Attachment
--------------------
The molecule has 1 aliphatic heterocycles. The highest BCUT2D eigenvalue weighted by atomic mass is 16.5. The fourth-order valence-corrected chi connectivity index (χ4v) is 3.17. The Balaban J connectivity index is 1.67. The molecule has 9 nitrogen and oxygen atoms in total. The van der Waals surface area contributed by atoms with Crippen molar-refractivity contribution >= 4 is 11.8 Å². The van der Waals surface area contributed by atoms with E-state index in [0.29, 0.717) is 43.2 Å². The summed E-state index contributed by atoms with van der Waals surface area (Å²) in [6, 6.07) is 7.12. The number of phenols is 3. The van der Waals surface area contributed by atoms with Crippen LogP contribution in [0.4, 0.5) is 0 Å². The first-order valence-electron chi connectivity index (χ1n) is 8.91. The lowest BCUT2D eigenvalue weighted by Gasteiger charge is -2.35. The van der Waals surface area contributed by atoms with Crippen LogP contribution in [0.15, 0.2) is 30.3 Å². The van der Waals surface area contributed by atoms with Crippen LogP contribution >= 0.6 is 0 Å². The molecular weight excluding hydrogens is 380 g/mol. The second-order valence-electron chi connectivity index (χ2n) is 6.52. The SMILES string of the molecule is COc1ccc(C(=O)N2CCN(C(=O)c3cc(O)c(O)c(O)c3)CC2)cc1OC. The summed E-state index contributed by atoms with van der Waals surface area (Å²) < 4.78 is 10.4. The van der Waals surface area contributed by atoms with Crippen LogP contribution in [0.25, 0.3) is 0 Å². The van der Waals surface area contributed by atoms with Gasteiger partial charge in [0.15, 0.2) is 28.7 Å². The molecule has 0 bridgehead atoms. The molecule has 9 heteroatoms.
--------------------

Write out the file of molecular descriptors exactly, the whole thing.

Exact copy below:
The molecule has 1 aliphatic heterocycles. The highest BCUT2D eigenvalue weighted by atomic mass is 16.5. The fourth-order valence-corrected chi connectivity index (χ4v) is 3.17. The Balaban J connectivity index is 1.67. The molecule has 9 nitrogen and oxygen atoms in total. The van der Waals surface area contributed by atoms with Crippen molar-refractivity contribution >= 4 is 11.8 Å². The van der Waals surface area contributed by atoms with E-state index in [0.29, 0.717) is 43.2 Å². The summed E-state index contributed by atoms with van der Waals surface area (Å²) in [6, 6.07) is 7.12. The number of phenols is 3. The van der Waals surface area contributed by atoms with Crippen LogP contribution in [0.4, 0.5) is 0 Å². The first-order valence-electron chi connectivity index (χ1n) is 8.91. The lowest BCUT2D eigenvalue weighted by Gasteiger charge is -2.35. The van der Waals surface area contributed by atoms with Crippen LogP contribution in [0.15, 0.2) is 30.3 Å². The van der Waals surface area contributed by atoms with Crippen LogP contribution >= 0.6 is 0 Å². The molecular weight excluding hydrogens is 380 g/mol. The second-order valence-electron chi connectivity index (χ2n) is 6.52. The SMILES string of the molecule is COc1ccc(C(=O)N2CCN(C(=O)c3cc(O)c(O)c(O)c3)CC2)cc1OC. The summed E-state index contributed by atoms with van der Waals surface area (Å²) < 4.78 is 10.4. The van der Waals surface area contributed by atoms with Crippen LogP contribution in [0.25, 0.3) is 0 Å². The van der Waals surface area contributed by atoms with Gasteiger partial charge in [0.15, 0.2) is 28.7 Å². The molecule has 0 bridgehead atoms. The molecule has 9 heteroatoms.